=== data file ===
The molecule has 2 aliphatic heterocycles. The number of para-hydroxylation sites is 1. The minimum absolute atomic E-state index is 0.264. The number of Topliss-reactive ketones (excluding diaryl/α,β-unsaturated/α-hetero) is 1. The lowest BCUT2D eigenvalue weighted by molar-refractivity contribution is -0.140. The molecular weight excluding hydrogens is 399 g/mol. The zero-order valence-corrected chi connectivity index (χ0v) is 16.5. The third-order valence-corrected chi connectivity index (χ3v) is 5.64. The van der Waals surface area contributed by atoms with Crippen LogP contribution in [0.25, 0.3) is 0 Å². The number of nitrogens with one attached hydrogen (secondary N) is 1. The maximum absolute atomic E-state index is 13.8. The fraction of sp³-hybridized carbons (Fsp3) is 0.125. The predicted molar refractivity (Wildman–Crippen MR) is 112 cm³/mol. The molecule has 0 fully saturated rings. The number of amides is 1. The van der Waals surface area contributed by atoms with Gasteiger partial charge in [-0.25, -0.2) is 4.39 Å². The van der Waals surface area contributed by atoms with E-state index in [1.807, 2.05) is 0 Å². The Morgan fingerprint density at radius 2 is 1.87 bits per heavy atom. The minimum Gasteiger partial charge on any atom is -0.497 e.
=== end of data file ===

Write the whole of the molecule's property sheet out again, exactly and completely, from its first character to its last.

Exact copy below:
The molecule has 2 aliphatic heterocycles. The number of para-hydroxylation sites is 1. The minimum absolute atomic E-state index is 0.264. The number of Topliss-reactive ketones (excluding diaryl/α,β-unsaturated/α-hetero) is 1. The lowest BCUT2D eigenvalue weighted by molar-refractivity contribution is -0.140. The molecular weight excluding hydrogens is 399 g/mol. The zero-order valence-corrected chi connectivity index (χ0v) is 16.5. The third-order valence-corrected chi connectivity index (χ3v) is 5.64. The van der Waals surface area contributed by atoms with Crippen LogP contribution in [0.25, 0.3) is 0 Å². The number of nitrogens with one attached hydrogen (secondary N) is 1. The maximum absolute atomic E-state index is 13.8. The fraction of sp³-hybridized carbons (Fsp3) is 0.125. The predicted molar refractivity (Wildman–Crippen MR) is 112 cm³/mol. The molecule has 0 fully saturated rings. The number of amides is 1. The van der Waals surface area contributed by atoms with Gasteiger partial charge in [-0.25, -0.2) is 4.39 Å². The van der Waals surface area contributed by atoms with E-state index in [1.807, 2.05) is 0 Å². The Morgan fingerprint density at radius 2 is 1.87 bits per heavy atom. The minimum Gasteiger partial charge on any atom is -0.497 e.